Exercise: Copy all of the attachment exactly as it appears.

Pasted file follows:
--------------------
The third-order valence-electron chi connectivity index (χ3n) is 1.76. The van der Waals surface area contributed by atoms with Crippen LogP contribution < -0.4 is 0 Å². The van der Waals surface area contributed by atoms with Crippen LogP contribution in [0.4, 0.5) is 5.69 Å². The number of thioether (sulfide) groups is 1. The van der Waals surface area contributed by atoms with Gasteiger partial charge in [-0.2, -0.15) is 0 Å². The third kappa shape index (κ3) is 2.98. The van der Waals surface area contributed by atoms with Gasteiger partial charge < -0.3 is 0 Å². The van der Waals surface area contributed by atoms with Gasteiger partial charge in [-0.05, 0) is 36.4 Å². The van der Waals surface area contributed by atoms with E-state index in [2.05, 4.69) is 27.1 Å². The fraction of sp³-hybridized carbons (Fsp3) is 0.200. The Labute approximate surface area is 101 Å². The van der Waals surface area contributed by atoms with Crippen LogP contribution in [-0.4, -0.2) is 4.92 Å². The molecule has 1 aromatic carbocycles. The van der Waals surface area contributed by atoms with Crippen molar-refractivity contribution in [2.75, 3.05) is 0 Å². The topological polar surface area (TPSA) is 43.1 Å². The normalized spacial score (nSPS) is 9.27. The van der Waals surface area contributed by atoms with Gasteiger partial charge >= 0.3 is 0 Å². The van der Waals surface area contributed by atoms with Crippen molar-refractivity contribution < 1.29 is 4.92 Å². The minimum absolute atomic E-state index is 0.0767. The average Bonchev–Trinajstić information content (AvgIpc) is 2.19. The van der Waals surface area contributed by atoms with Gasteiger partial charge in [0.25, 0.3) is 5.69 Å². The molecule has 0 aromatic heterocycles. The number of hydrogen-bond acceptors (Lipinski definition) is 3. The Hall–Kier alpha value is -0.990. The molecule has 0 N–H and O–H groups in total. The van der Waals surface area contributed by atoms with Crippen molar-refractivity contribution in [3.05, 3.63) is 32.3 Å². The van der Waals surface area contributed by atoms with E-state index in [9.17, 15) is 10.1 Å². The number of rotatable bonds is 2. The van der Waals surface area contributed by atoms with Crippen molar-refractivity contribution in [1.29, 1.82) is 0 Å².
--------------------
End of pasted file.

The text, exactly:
The third-order valence-electron chi connectivity index (χ3n) is 1.76. The van der Waals surface area contributed by atoms with Crippen LogP contribution < -0.4 is 0 Å². The van der Waals surface area contributed by atoms with Crippen LogP contribution in [0.4, 0.5) is 5.69 Å². The number of thioether (sulfide) groups is 1. The van der Waals surface area contributed by atoms with Gasteiger partial charge in [-0.2, -0.15) is 0 Å². The third kappa shape index (κ3) is 2.98. The van der Waals surface area contributed by atoms with Gasteiger partial charge < -0.3 is 0 Å². The van der Waals surface area contributed by atoms with Gasteiger partial charge in [-0.05, 0) is 36.4 Å². The van der Waals surface area contributed by atoms with E-state index in [2.05, 4.69) is 27.1 Å². The fraction of sp³-hybridized carbons (Fsp3) is 0.200. The Labute approximate surface area is 101 Å². The van der Waals surface area contributed by atoms with Crippen LogP contribution in [-0.4, -0.2) is 4.92 Å². The molecule has 1 aromatic carbocycles. The van der Waals surface area contributed by atoms with Crippen molar-refractivity contribution in [2.75, 3.05) is 0 Å². The topological polar surface area (TPSA) is 43.1 Å². The normalized spacial score (nSPS) is 9.27. The van der Waals surface area contributed by atoms with Gasteiger partial charge >= 0.3 is 0 Å². The van der Waals surface area contributed by atoms with Crippen molar-refractivity contribution < 1.29 is 4.92 Å². The minimum absolute atomic E-state index is 0.0767. The average Bonchev–Trinajstić information content (AvgIpc) is 2.19. The van der Waals surface area contributed by atoms with Gasteiger partial charge in [0.25, 0.3) is 5.69 Å². The molecule has 0 aromatic heterocycles. The number of hydrogen-bond acceptors (Lipinski definition) is 3. The Hall–Kier alpha value is -0.990. The molecule has 0 N–H and O–H groups in total. The van der Waals surface area contributed by atoms with Crippen molar-refractivity contribution in [3.05, 3.63) is 32.3 Å². The van der Waals surface area contributed by atoms with E-state index in [9.17, 15) is 10.1 Å². The number of rotatable bonds is 2. The van der Waals surface area contributed by atoms with Crippen molar-refractivity contribution in [1.29, 1.82) is 0 Å².